Thus, we could hope that the first steps toward peace might begin with an opening of communications between Ukraine and Russia, so that people in Russia can learn more about Ukrainians' perspective on this war. Certainly President Zelenskyy could present his case eloquently to the Russian people, if he were able to reach them. But such an opening of communications would require the Kremlin to relax its internal censorship of Russian information about the war, and some observers might question whether there could be any realistic possibility of Putin allowing that while he remains in power. Indeed, I have emphasized here that the fundamental cause of this war can be found in Putin's fears that people might reject his autocratic rule in Russia if they learned about successful democratic government in Ukraine. Nonetheless, urging that Russians should be allowed to hear the truth from Ukraine is fundamentally different from urging Russians to change their government. International diplomatic pressure for the Russian government to relax its censorship of news from Ukraine would be harder for Kremlin propagandists to parry, because this pressure would not imply any lack of respect for the Russian people's sovereignty in selecting their leaders.

This last point deserves more emphasis. Even if we see no realistic possibility of the Kremlin actually agreeing to let the Russian people hear true Ukrainian voices, it could still be helpful to have salient international demands for such a relaxation of Russian censorship as an essential first step toward meaningful peace negotiations. In rejecting these demands, the Russian response would necessarily focus more attention on the basic fact that people in Russia are not getting full information about Ukraine, which should raise doubts about the Kremlin's claims of an existential threat from Ukraine. Such doubts could help to reduce popular support for the Kremlin’s war efforts. Until peace can be achieved, anything that weakens the effectiveness of Kremlin propaganda against Ukraine can potentially save lives.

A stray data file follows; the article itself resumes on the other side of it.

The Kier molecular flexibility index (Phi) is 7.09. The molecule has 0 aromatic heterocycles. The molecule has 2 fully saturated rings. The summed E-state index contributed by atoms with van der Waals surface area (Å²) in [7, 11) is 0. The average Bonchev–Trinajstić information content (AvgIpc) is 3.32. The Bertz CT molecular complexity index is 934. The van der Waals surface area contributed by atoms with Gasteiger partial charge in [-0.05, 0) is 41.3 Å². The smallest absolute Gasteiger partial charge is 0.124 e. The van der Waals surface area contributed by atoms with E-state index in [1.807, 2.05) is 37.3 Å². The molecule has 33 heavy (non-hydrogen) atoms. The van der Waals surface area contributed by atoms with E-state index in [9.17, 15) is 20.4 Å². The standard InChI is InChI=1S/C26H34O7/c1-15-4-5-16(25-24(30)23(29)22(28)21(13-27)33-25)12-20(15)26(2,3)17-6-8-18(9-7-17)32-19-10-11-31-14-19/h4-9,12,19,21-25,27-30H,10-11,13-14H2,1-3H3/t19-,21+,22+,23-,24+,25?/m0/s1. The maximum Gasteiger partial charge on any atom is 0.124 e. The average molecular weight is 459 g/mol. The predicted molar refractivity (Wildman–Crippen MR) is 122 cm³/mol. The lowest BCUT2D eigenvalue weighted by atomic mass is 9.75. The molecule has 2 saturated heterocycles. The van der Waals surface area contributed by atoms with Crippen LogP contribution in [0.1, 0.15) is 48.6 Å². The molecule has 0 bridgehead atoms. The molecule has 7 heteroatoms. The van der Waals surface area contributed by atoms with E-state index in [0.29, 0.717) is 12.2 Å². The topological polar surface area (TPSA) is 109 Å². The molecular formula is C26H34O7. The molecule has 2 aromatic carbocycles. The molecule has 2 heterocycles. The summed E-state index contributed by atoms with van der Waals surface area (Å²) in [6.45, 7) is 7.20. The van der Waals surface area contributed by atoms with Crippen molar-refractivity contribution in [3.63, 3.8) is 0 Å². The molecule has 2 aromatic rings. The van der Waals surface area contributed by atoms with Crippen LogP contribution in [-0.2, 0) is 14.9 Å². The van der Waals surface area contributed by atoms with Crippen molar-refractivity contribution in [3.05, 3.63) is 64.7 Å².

Ukraine's forceful resistance has taught Russians that their aggression in Ukraine cannot bring them the cheap victories that their leaders dreamed of, only costly defeats. We may hope that, in reaction to these defeats, people in Russia begin to understand that it would be better to start building good relations with a free and independent Ukraine. Indeed, we may observe that the United States has been a better country for having Canada as an independent neighbor, and the people of Great Britain have a better country for having accepted the Republic of Ireland as an independent neighbor. So Russians may someday have a country that is better for accepting a free and independent Ukraine, which can offer an alternative model of democracy in a kindred nation. We know that Vladimir Putin would prefer not to discuss this point, but perhaps he could ultimately be compelled to do so by the need to make peace after the humiliating defeat of his invading forces.


What perspective can you offer on the challenges of rebuilding Ukraine?

The Russian invasion has caused vast destruction in Ukraine, and postwar reconstruction will be expensive.  The victory of freedom in Ukraine should offer an example for a better world, but this victory will be incomplete as long as the damages wrought by Russian forces remain unrepaired. Putin's war aim of preventing Ukraine from being a positive example of successful democratic development could yet be achieved, even after the defeat of his military forces, if the devastation of his war leaves a permanent legacy of suffering for Ukraine’s people. Thus, generous offers of reconstruction assistance from the United States and Europe will be appropriate, benefitting the broad global interests of the donors as well as the recipients.